2003 CPEO Military List Archive

From: CPEO Moderator <cpeo@cpeo.org>
Date: 18 Jun 2003 18:20:10 -0000
Reply: cpeo-military
Subject: [CPEO-MEF] Better DOD Guidance Needed to Ensure That the Most Important Activiti
 
The following is an excerpt from the GAO report "ENVIRONMENTAL
COMPLIANCE
Better DOD Guidance Needed to Ensure That the Most Important Activities
Are Funded".

On page 7 of the report (page 10 of the file) GAO provides a simple
explanation of the classification system the Defense Department uses to
prioritize environmental quality activities.
___________________________________________________________________

DODís and the servicesí policies and processes for the environmental
quality
program do not always ensure that program funds are targeted to the most

important and appropriate environmental activities. Instead, GAO found
that some installations have funded low-priority or other activities
that were
ineligible under their environmental quality funding policies, at the
same
time that higher-priority activities were not funded. For example, at
certain
large installations that GAO visited, low-priority activities, such as
noise
monitoring, or ineligible activities, such as pest management,
landscaping,
and roof replacement, were funded while high-priority activities to
prevent
soil erosion were not.

At the root of the problem is DODís broad program policy that does not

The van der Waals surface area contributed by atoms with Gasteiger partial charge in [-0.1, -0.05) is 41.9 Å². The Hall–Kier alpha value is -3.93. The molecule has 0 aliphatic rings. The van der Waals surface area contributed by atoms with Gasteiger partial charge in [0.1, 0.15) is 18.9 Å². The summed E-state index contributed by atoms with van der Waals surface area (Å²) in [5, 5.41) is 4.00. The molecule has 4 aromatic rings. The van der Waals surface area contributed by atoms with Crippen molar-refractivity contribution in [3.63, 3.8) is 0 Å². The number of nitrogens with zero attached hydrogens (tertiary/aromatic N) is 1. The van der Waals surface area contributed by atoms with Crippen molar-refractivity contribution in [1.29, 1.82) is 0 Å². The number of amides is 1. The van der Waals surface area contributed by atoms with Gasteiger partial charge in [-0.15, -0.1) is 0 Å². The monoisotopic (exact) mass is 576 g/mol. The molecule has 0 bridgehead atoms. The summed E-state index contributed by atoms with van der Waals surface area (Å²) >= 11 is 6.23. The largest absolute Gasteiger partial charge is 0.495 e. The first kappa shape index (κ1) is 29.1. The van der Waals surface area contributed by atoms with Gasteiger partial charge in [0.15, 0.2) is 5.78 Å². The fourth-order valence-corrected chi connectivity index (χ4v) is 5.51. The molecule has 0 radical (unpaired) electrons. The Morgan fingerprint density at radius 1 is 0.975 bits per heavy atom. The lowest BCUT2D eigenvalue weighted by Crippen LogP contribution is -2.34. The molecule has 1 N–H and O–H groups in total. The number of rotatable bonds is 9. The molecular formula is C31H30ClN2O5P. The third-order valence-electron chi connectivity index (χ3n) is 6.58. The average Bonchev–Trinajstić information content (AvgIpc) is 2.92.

provide specific guidance on what activities are eligible for the
program
and the resulting inconsistent interpretation and implementation of this

policy by the military services. DODís policy requires that all
high-priority
activities be funded, but gives the services broad discretion in how
this
policy is put into place. As a result, GAO found (1) inconsistencies
across
and within the services about which activities are eligible for
environmental
quality program funding and (2) the funding of some activities through
the
program that more closely relate to military operations or base
maintenance.
For example, some services use program funds for oil and hazardous
material spill response plans, equipment, and cleanup costs, while other

services require the organization responsible for the spill to pay for
the
cleanup portion of those costs. Similarly, service policies can differ
regarding responsibility for funding maintenance of structures such as
water and sewer treatment facilities and historic buildings.

Without a consistently implemented approach, there is no assurance
that DODís requirement to fund all high-priority activities is being
met.
Instead, some high-priority projects are being deferred. Generally,
these
deferrals involve projects that, although required by law, do not have
to
be completed by specific dates (e.g., surveys of properties required by
historic preservation law). Deferring such activities, however, can lead

to larger and more costly problems later. Moreover, to fund unbudgeted
emergency environmental activities, the installations may have to defer
other high-priority environmental program activities, obtain funds from
other sources at the installation such as maintenance activities, or
obtain
funds from higher command levels. Some services have recently indicated
that the availability of funds for environmental activities is likely to
get
worse in future years, because of expected reductions in their budgets
for
this program. Such constraints make a well-implemented prioritization
process even more important.

The full report can be viewed as a PDF file at:
http://www.gao.gov/new.items/d03639.pdf

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